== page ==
COVID adviser Murphy given ACT honour

Paul Osborne
·2-min read

When it came to dealing with the coronavirus pandemic, Prime Minister Scott Morrison adopted Murphy's Law.

But it wasn't the traditional adage that "anything that can go wrong will go wrong".

It was listening and acting on the health advice laid down by Professor Brendan Murphy, who on Monday night was named the ACT's Australian of the Year.

He has been credited with saving tens of thousands of Australian lives.

And now the former chief medical officer is in the running to be named the national Australian of the Year.

Prof Murphy's advice to the Morrison government to close Australia's borders before the spread of COVID-19 was key to avoiding the crisis wracking the rest of the world.

Now secretary of the federal health department, Prof Murphy showed calm leadership as federal, state and territory governments wrestled with community transmission.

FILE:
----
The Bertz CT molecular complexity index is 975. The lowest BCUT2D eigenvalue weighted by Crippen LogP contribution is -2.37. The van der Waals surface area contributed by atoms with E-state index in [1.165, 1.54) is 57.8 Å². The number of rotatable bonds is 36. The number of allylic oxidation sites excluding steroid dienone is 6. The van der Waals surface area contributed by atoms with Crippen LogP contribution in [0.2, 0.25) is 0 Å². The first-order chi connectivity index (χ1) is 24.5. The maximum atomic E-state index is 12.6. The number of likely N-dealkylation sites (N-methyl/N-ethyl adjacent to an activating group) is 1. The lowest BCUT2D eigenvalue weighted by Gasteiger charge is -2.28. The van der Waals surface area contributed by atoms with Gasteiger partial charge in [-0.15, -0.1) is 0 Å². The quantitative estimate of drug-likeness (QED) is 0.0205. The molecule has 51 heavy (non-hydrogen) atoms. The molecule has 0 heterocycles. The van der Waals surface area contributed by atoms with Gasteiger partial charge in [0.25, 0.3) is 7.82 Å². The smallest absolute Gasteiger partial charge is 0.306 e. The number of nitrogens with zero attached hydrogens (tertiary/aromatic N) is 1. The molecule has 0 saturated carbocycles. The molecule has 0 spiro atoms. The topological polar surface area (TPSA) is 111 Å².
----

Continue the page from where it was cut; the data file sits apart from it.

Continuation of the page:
As chair of the Australian Health Principal Protection Committee he provided clear consensus guidance to governments around shutting down Australian business and community activities.

The move to adopt physical distancing and other key measures came before World Health Organisation advice and in advance of other developed countries.

On the international stage, Prof Murphy represents Australia at the World Health Assembly.

The ACT's Senior Australian of the Year is writer and Indigenous health advocate Patricia Anderson.

Salvation Army youth worker Tara McClelland was named ACT Young Australian of the Year, while the territory's Local Hero is Timothy Miller.

Mr Miller is the founder of Lids4Kids, a national organisation which encourages households, schools, businesses, and organisations to collect plastic lids to be recycled into sustainable products for children.

National Australia Day Council CEO Karlie Brand said the four ACT award recipients were dedicated to protecting and helping others, with a common thread of concern for health and wellbeing.

"They are doing important work and making great contributions - giving ACT residents plenty of reasons to feel proud," she said.